Archive - Apr 2010 - Page
VERGENNES — The current workforce at Goodrich Corp.’s Vergennes plant stands at 780, about 20 fewer than a year ago. But if the company’s local hiring plans work out, more workers will soon punch in and out on Panton Road than did in mid-2009, and the workforce could return to where it stood before layoffs began early last year.
Sol Mirelez, marketing communications manager of Goodrich’s Sensors and Integrated Systems division — which includes the Vergennes plant — said the company is now advertising for more help there.
MIDDLEBURY — The former bookkeeper for the Addison Northeast Supervisory Union in Bristol pleaded guilty in Addison District Court on Monday to one count of felony embezzlement and one count of misdemeanor petty larceny after stealing more than $40,000 from the school district.
ADDISON COUNTY — On a brisk mid-April morning, Jeremy Gildrien worked alone in the large greenhouse beside his Middlebury home, fashioning from a mound of earth the “soil blocks” that would someday soon nurture small, green seedlings.
The breeze cut through the greenhouse as Gildrien worked among the rows of spinach and radishes and pea shoots, each sending up sprouts. He and his wife, Caitlin, are beginning farmers, and they’re learning that much of the work on their vegetable farm is solitary.
WEYBRIDGE — Local lawmakers served notice on Monday they are not enamored with a proposal to save around $20 million annually by consolidating Vermont’s 280 school districts into fewer than 50 and trimming public education personnel.
That public education consolidation plan, endorsed by Vermont Education Commissioner Armando Vilaseca, is part of a “Challenges for Change” cost cutting plan aimed at producing $38 million in savings for state government. Lawmakers are currently trying to shore up a $154 million shortfall in the fiscal year 2011 state budget.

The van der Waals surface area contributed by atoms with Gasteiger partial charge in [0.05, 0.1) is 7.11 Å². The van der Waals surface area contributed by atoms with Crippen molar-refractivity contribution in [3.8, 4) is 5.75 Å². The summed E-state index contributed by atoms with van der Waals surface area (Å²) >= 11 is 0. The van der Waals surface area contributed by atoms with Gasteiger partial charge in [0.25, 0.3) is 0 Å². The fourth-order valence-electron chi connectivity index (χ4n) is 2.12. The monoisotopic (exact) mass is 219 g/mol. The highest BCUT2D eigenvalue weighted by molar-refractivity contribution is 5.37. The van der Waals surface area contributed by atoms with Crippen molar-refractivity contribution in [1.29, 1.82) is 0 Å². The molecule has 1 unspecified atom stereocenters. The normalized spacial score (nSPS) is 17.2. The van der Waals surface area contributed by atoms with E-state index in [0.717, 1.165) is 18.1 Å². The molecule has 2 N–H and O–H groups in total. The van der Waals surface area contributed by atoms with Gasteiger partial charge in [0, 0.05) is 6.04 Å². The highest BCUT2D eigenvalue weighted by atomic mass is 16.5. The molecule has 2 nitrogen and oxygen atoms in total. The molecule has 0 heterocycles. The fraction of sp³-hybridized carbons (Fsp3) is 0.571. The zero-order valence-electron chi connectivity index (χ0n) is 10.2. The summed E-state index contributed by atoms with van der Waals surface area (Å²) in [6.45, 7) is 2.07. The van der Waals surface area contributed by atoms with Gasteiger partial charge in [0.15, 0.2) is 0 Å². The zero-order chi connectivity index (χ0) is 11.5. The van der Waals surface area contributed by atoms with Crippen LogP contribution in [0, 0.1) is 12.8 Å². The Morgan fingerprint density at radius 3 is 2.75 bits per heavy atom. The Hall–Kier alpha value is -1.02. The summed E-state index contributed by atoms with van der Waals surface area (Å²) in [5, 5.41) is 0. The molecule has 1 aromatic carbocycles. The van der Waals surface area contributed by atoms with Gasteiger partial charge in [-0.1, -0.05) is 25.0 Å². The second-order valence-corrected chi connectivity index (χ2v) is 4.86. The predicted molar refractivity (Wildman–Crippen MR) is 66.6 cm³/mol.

MIDDLEBURY – Where can you find solar houses, glass blowing, analyses of the Chilean health care system and old wooden trapping boats?
Students will be doing presentations on all of these — and more — this Friday at the Middlebury College Spring Student Symposium.
To be fair, the solar house won’t be on display, since it isn’t built yet. But building plans for the house will be on display all day at the symposium, an event that gives students a chance to present projects they have been doing to the wider community.
BRISTOL — Local foods advocates, educators and farmers convened on Tuesday afternoon with a full plate of work in front of them: Participants in the county-wide summit first and foremost want to see school districts in Addison County serving more food that is locally grown and produced — but that goal was the tip of the iceberg.
MIDDLEBURY — The Middlebury College men’s lacrosse team on Tuesday bounced back from its first home loss of the spring by outlasting visiting Skidmore, 11-9.
The Panthers, ranked No. 17 in NCAA Division III, are 6-3 overall and in a five-way tie for third place in NESCAC at 3-3, trailing Connecticut and Tufts, each 6-0.
They were coming off a disappointing 11-6 loss to Bowdoin (also 3-3 in NESCAC) on Saturday, and are heading into their final regular season home game, vs. Trinity (1-5 NESCAC) on Saturday at 2 p.m.
VERGENNES — When Ferrisburgh’s Kelsey Howard first came to the Boys & Girls Club of Greater Vergennes five years ago, she was an 11-year-old so shy she admits she spent a year doing little more than sitting in a corner with club supervisor Kathy Ciociola.